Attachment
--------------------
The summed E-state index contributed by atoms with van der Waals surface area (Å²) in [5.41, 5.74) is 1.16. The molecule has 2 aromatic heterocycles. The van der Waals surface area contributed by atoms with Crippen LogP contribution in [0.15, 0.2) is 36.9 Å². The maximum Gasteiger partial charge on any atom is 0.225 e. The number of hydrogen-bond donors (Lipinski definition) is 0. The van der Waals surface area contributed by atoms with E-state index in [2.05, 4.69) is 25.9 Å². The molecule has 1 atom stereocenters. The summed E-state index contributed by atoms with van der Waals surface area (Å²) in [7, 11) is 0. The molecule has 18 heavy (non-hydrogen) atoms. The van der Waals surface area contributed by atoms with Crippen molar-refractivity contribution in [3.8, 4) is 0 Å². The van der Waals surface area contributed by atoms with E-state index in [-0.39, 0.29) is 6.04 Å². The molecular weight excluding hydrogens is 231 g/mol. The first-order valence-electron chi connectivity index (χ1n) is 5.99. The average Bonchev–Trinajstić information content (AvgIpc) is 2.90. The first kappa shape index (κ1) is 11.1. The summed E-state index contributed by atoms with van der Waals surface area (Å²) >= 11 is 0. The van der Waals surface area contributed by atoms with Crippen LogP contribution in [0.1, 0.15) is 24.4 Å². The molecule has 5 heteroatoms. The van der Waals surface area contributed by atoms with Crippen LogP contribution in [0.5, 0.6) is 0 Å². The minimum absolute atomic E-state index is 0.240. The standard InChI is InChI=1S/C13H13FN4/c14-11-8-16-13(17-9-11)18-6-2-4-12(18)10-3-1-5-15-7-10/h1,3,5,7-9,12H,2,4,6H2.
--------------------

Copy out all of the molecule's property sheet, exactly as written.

The summed E-state index contributed by atoms with van der Waals surface area (Å²) in [5.41, 5.74) is 1.16. The molecule has 2 aromatic heterocycles. The van der Waals surface area contributed by atoms with Crippen LogP contribution in [0.15, 0.2) is 36.9 Å². The maximum Gasteiger partial charge on any atom is 0.225 e. The number of hydrogen-bond donors (Lipinski definition) is 0. The van der Waals surface area contributed by atoms with E-state index in [2.05, 4.69) is 25.9 Å². The molecule has 1 atom stereocenters. The summed E-state index contributed by atoms with van der Waals surface area (Å²) in [7, 11) is 0. The molecule has 18 heavy (non-hydrogen) atoms. The van der Waals surface area contributed by atoms with Crippen molar-refractivity contribution in [3.8, 4) is 0 Å². The van der Waals surface area contributed by atoms with E-state index in [-0.39, 0.29) is 6.04 Å². The molecular weight excluding hydrogens is 231 g/mol. The first-order valence-electron chi connectivity index (χ1n) is 5.99. The average Bonchev–Trinajstić information content (AvgIpc) is 2.90. The first kappa shape index (κ1) is 11.1. The summed E-state index contributed by atoms with van der Waals surface area (Å²) >= 11 is 0. The van der Waals surface area contributed by atoms with Crippen LogP contribution in [0.1, 0.15) is 24.4 Å². The molecule has 5 heteroatoms. The van der Waals surface area contributed by atoms with Crippen LogP contribution in [0.5, 0.6) is 0 Å². The minimum absolute atomic E-state index is 0.240. The standard InChI is InChI=1S/C13H13FN4/c14-11-8-16-13(17-9-11)18-6-2-4-12(18)10-3-1-5-15-7-10/h1,3,5,7-9,12H,2,4,6H2.